Add Imagery Guidelines to Your Blog’s Style Guide

By Melissa Culbertson

Images on your blog are important to your blog design and your branding. Some things you might want to include in this section of your style guide are

  • Recommended width of images for your blog post: Include widths for both horizontal and vertical images.

  • Sizes for design files: In addition to images for your blog posts, you may end up creating designs for

    • Your blog’s Facebook page

    • Your Twitter profile

    • Your Google Plus page

    • An e-mail newsletter

    • Your sidebar

    • Social media icons for your blog

    • More places to extend your blog design

    Because you probably aren’t updating most of these design files frequently, you save time by not having to search through old files for the right size. If you use a design program like Photoshop that saves a file that you can edit again, then you might not need to list file sizes.

    However, if you use a program like PicMonkey, then listing file sizes in your style guide comes in handy because you can’t edit a file again once you leave the application.

  • Pinterest-friendly image formatting: As Pinterest (a social media site for bookmarking and sharing links via images) increases in popularity, many bloggers are creating images with text to grab someone’s attention on Pinterest. For Pinterest images, write down things like the following:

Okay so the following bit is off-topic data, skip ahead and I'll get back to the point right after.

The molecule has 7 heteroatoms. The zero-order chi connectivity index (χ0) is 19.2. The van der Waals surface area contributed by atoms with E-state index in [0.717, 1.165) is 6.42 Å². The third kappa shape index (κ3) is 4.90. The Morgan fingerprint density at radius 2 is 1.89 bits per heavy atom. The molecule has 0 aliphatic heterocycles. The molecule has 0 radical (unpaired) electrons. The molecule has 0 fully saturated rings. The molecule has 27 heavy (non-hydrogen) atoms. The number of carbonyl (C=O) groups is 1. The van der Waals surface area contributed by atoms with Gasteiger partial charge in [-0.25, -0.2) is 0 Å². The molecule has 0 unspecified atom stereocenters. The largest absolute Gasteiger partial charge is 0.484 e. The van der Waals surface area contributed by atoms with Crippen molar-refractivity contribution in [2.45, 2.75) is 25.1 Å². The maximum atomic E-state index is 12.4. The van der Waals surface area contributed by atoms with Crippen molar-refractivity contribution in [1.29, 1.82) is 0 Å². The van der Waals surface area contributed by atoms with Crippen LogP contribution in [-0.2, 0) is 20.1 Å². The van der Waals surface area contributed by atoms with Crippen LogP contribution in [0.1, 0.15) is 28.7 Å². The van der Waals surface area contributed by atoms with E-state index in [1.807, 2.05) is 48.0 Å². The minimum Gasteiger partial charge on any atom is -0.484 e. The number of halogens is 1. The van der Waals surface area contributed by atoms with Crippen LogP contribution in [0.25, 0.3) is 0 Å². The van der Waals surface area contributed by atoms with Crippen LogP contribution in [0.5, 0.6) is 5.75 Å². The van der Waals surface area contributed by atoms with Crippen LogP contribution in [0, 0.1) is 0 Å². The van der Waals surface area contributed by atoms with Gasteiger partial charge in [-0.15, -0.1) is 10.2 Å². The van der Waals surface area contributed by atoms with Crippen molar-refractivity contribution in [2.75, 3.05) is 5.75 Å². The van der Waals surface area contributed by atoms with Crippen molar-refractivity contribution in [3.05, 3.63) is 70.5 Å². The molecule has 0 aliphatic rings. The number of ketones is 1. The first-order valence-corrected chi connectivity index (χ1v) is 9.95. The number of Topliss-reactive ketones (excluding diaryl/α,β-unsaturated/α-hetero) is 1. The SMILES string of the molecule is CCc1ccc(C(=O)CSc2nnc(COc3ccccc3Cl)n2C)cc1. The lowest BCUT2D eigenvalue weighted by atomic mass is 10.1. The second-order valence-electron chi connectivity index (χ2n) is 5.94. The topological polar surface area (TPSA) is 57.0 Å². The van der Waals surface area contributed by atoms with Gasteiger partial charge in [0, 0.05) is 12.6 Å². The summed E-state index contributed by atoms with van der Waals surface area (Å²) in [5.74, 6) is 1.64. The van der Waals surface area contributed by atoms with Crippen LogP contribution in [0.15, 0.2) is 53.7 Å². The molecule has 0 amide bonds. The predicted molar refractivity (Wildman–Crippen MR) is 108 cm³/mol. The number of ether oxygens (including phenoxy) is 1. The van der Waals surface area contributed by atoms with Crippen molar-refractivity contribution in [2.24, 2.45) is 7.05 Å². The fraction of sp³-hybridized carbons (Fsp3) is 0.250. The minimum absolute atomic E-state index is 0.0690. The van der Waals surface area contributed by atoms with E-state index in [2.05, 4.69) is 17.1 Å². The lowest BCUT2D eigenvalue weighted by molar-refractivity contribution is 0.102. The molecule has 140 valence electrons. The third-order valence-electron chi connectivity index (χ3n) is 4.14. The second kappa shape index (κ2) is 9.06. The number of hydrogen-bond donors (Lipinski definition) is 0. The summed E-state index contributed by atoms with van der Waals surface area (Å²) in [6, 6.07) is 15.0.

• Colors

    • Fonts

    • Branding (Do you use your logo? URL? Watermark?)

    Keeping within some parameters will keep you from spending too much time re-inventing the wheel every time you want to create a new Pinterest graphic.

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  • Images not to use: Are there certain styles of images you don’t want to use? For example, when using stock photography with models, you might decide that candid shots work better than models who are posed.

  • Preferred image sources: If you find yourself using stock images or illustrations over and over from certain artists, include a list of favorite artists and links to their profiles on the places where you source their images.